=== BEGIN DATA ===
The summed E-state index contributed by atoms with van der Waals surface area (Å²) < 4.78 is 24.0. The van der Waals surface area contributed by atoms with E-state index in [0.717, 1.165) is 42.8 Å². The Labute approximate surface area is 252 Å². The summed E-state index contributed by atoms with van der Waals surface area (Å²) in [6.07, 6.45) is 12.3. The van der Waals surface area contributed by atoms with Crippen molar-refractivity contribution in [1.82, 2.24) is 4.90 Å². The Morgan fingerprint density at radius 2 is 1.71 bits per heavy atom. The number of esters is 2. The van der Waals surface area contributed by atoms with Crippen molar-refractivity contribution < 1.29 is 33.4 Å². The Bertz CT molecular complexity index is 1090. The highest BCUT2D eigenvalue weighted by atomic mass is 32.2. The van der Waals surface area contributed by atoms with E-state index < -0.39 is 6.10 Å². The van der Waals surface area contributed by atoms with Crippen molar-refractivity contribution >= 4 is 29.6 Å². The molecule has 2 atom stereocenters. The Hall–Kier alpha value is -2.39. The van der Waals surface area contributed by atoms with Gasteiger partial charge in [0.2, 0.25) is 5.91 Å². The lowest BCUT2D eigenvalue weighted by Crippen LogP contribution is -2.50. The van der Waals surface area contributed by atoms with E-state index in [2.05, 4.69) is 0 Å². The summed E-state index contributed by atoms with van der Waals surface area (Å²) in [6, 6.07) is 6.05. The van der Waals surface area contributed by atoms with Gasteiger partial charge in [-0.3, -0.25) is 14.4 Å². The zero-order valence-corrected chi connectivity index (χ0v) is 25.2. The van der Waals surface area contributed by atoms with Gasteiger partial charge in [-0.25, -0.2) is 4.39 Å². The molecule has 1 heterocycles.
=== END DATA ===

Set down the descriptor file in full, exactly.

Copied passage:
The summed E-state index contributed by atoms with van der Waals surface area (Å²) < 4.78 is 24.0. The van der Waals surface area contributed by atoms with E-state index in [0.717, 1.165) is 42.8 Å². The Labute approximate surface area is 252 Å². The summed E-state index contributed by atoms with van der Waals surface area (Å²) in [6.07, 6.45) is 12.3. The van der Waals surface area contributed by atoms with Crippen molar-refractivity contribution in [1.82, 2.24) is 4.90 Å². The Morgan fingerprint density at radius 2 is 1.71 bits per heavy atom. The number of esters is 2. The van der Waals surface area contributed by atoms with Crippen molar-refractivity contribution < 1.29 is 33.4 Å². The Bertz CT molecular complexity index is 1090. The highest BCUT2D eigenvalue weighted by atomic mass is 32.2. The van der Waals surface area contributed by atoms with E-state index < -0.39 is 6.10 Å². The van der Waals surface area contributed by atoms with Crippen molar-refractivity contribution >= 4 is 29.6 Å². The molecule has 2 atom stereocenters. The Hall–Kier alpha value is -2.39. The van der Waals surface area contributed by atoms with Gasteiger partial charge in [0.2, 0.25) is 5.91 Å². The lowest BCUT2D eigenvalue weighted by Crippen LogP contribution is -2.50. The van der Waals surface area contributed by atoms with E-state index in [2.05, 4.69) is 0 Å². The summed E-state index contributed by atoms with van der Waals surface area (Å²) in [6, 6.07) is 6.05. The van der Waals surface area contributed by atoms with Gasteiger partial charge in [-0.3, -0.25) is 14.4 Å². The zero-order valence-corrected chi connectivity index (χ0v) is 25.2. The van der Waals surface area contributed by atoms with Gasteiger partial charge in [-0.25, -0.2) is 4.39 Å². The molecule has 1 heterocycles.